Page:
Lars Martinson’s comic Tonoharu: Part Three, reviewed.

The Conclusion of a Beautiful Trilogy About an American Expat in Japan

The Conclusion of a Beautiful Trilogy About an American Expat in Japan

Reading between the lines.
Dec. 8 2016 10:23 AM

Lost in Translation

An American tries to connect in rural Japan in the conclusion of Lars Martinson’s ambitious, beautiful Tonoharu trilogy.

Dec cartoonist Lars Martinson.

Lars Martinson

For cartoonists, style can really be destiny. Artists whose drawings are loose or informal often can produce work more frequently than artists whose styles are more careful or refined. And the stories those artists tell often are suited to the style they use; a cartoonist who draws intuitively and off the cuff, like Lisa Hanawalt or Dash Shaw, might feel more free to explore odder or wilder ideas, happy just to see where they go. Meanwhile cartoonists like Richard McGuire or Chris Ware, whose work is more formally intricate, might well draw stories that depend on (and interrogate) careful structure and form.

Dan Kois Dan Kois

Dan Kois edits and writes for Slate’s culture department. He is writing a book called How to Be a Family and co-writing, with Isaac Butler, an oral history of Angels in America.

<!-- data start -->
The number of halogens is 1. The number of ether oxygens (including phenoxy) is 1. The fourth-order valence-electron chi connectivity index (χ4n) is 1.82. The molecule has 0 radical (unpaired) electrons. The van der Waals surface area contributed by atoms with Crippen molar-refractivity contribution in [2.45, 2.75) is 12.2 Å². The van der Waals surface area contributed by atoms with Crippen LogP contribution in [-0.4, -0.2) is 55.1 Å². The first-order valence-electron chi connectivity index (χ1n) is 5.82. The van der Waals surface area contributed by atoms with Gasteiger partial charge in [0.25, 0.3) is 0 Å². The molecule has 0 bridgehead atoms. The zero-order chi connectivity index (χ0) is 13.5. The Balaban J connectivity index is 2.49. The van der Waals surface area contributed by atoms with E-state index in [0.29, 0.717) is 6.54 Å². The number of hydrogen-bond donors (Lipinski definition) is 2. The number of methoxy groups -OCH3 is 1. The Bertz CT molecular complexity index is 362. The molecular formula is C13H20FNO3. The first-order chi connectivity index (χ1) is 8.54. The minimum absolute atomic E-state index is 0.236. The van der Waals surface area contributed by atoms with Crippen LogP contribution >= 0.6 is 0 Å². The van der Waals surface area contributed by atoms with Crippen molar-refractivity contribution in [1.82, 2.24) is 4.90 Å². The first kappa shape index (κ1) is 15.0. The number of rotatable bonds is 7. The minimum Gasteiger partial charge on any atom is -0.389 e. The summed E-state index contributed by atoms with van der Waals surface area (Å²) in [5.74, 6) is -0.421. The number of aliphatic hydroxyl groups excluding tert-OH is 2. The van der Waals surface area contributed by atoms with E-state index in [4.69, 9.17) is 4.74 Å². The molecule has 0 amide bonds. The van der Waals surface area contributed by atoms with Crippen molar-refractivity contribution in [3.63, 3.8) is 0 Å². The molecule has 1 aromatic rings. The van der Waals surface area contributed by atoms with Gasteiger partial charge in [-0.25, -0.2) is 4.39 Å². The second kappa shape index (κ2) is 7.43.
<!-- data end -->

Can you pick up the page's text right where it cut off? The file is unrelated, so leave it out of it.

Lars Martinson’s detailed crosshatchings certainly fall into the second category, and with the final volume of his trilogy about an American expat in rural Japan, Tonoharu, he demonstrates the kind of work that can result from an embrace of a time-consuming, almost stiff cartooning style. The first volume of Tonoharu, about an American who teaches English in the town of Tonoharu and struggles to connect, was published in 2008; now, almost a decade later, the final volume resolves, through a set of carefully organized flashbacks, the mysteries that volume presented readers. Why does Dan leave his post after only a year? What changes with his onetime girlfriend Keiko? And what connects the other Americans in town: the kind arts patrons, the temperamental painter, his estranged brother?

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It’s a complex story but one that Martinson finds the still center of, thanks to the elegant, careful framing of his hundreds of images, each reminiscent of age-old Japanese etchings. The byzantine unspoken regulations of Dan’s school; the social codes he violates unthinkingly; the language and cultural lines across which his students struggle to connect: Martinson’s small, beautiful panels delineate all those invisible barriers clearly and empathetically. The conclusion of Tonoharu represents the end of a labor of love, a signature work in the past decade of comics, and a touching and satisfying reading experience.

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Tonoharu: Part Three by Lars Martinson. Pliant Press.

Read the rest of the pieces in the Slate Book Review.